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Nerdio’s Azure Virtual Desktop (AVD) Pools Explained

Table of Contents

Table of Contents

Nerdio AVD desktop pools are great. They enable auto-scaling to save on costs and simplify image management with a centralized template that can be pushed out to all session host. In this article, we’ll break down the logic behind the operation of Nerdio AVD desktop pools, explain some use-cases, and discuss some terminology to be aware of.

First and foremost, it’s important to understand the different components of a Nerdio AVD desktop pool. As you can see from the image below, there are three key components:

  1. Golden Image desktop
  2. Nerdio AVD desktop Pool Template VM
  3. Individual AVD Session Host VMs

Golden Image Desktop (GI)  – This is the standard image for your environment. All pool template VMs & individual users’ virtual desktop sessions will get created based on the GI. We encourage admins not to make very specific user customizations to the GI. It should contain applications that are common to all, or most, of the users in the deployment.

AVD Desktop Pool Template VM – The pool template is where most of the customizations begin. It’s the standard for every session host within that specific pool. So, this is where you set things like the VM series size (CPU and RAM), drive capacity (OS disk size and performance), unique applications specific to the members in that pool, and anything else that would apply to all users being assigned to that specific pool.

  • Our partners sometimes ask why they should create multiple pools. Couldn’t they just place all users onto one pool? While in theory that would be possible, there are many reasons to assign different users to different pools. Below are just two examples:
    • User specific performance requirements: Let’s say you have three different user types: Task users, knowledge users, and power users. You don’t want to put all of them on a single desktop pool based on a single template VM. A single power user could max the resources of a lower VM series, making any subsequent users who login experience slowness because of low system resources. In contrast, a task user assigned to a large VM series pool might have a session host spun up that’s 10x larger than what they need for their session.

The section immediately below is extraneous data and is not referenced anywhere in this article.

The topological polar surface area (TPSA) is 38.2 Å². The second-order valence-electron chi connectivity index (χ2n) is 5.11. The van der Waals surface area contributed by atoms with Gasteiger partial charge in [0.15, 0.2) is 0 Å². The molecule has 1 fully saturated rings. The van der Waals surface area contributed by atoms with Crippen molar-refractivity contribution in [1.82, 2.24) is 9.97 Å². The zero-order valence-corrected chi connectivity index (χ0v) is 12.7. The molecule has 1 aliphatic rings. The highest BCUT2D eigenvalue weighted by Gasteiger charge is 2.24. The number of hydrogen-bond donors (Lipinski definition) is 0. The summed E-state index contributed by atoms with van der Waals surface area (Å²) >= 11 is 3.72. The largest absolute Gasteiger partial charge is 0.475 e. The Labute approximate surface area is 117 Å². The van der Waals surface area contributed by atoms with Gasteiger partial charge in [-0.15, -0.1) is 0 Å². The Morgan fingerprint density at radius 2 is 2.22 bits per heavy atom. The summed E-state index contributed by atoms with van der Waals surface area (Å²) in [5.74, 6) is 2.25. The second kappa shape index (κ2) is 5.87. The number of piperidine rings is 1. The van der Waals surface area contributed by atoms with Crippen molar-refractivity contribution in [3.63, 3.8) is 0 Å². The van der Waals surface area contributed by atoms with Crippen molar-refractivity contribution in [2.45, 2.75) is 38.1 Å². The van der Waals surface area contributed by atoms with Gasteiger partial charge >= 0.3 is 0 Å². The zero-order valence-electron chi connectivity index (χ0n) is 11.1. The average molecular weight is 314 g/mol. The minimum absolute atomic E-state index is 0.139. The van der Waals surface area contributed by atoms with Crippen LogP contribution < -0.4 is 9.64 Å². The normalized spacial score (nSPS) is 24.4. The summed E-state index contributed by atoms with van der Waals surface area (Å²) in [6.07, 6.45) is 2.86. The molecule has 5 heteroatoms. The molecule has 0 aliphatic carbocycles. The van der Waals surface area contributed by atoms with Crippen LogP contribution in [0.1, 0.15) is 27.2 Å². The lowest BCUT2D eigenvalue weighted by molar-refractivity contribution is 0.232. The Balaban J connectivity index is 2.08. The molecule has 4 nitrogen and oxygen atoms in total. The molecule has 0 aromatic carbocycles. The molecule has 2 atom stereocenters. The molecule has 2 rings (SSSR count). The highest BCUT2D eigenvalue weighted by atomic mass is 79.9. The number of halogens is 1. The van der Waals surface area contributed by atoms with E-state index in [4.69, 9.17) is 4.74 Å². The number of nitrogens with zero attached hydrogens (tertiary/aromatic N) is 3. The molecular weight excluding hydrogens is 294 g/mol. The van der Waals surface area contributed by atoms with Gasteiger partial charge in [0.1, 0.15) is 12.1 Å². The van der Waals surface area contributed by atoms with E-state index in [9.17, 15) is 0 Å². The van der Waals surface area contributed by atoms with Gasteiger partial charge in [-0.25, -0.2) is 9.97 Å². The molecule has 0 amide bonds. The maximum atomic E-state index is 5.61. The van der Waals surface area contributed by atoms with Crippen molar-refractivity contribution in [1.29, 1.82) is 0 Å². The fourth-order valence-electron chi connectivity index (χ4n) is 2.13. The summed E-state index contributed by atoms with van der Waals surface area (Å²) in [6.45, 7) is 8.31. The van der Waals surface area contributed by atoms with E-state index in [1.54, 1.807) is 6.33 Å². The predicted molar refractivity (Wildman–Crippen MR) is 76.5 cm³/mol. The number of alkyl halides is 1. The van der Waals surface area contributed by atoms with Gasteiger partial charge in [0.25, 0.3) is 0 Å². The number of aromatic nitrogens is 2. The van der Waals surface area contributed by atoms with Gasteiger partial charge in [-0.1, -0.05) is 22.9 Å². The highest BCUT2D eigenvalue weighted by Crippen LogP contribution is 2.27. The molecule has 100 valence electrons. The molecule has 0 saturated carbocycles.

• Geographic Location: In large deployment that have locations across the country or the world, you wouldn’t want session hosts to begin scaling in at the end of the day for the East Coast branch, and subsequently cause performance issues for the West Coast one. Similarly, you wouldn’t want extra VMs left running when not required simply to accommodate the different time zones. Separating these locations into their own separate AVD desktop pools solves these issues.

Session Host VMs – It’s best to see session hosts as non-persistent VM’s. They are deleted at a frequent rate, by default, through the autoscaling rules in place on the Pools. As a result, it’s important to remember that any permanent changes that are intended to be persistent across the environment should take place on the Template VM, not an individual session host. The only time to make a change on the session host is when testing. The hosts give you a good non-persistent environment that you can work on testing changes. If things go well, simply apply the final changes to the template VM, set it as image, and update the individual session hosts. However, if the changes aren’t working in your testing, simply delete the session host, create a new one (which will create as a clone of the template VM) and continue working as if nothing happened.

That covers the different components of a Nerdio AVD desktop pool. Now, let’s take a look at some terminology that you should be aware of.


Scale-In vs. Scale-Out – The addition or subtraction of a session host within a specific desktop pool.

  • As an example, if I currently have four session hosts in Pool_A, then scaling-in would bring the number down to three, and scaling-out would bring the number up to five.

Scale-Up vs. Scale-Down – Increasing or decrease the size of the session host (or template) VM by adding or removing CPU, RAM and storage.

  • As an example, if my template is currently running with a D4sv3 VM series (4C / 16GB RAM), then to Scale-Up would be to change the VM size to a D8sv3 (8C / 32GB RAM) and to Scale-Down is to reduce the VM size to a D2sv3 (2C / 8GB RAM). This change would be made to the Template VM level and then get pushed to the session hosts in the pool via the update process.

Standby Host

A Standby Host is configured to be a session host that is created but powered off (de-allocated in Azure). This way when a user tries to sign into an already over-allocated host, and the scale rules get applied to add a new host, Azure simply needs to boot up the Standby host, rather than completely recreating a new host from scratch. This saves time and allows for session host capacity to be available to service user requests sooner.

Final Thoughts

This concludes our conversation regarding AVD pools. The most important thing to remember when making modifications in a AVD pool is the hierarchy of Golden Desktop Image>Pool Template VM>Session Host>User desktop session. As long as you keep that in mind and understand that any changes made to the session host VM get blown away after a scale-in/out or update, you should be good to go. 

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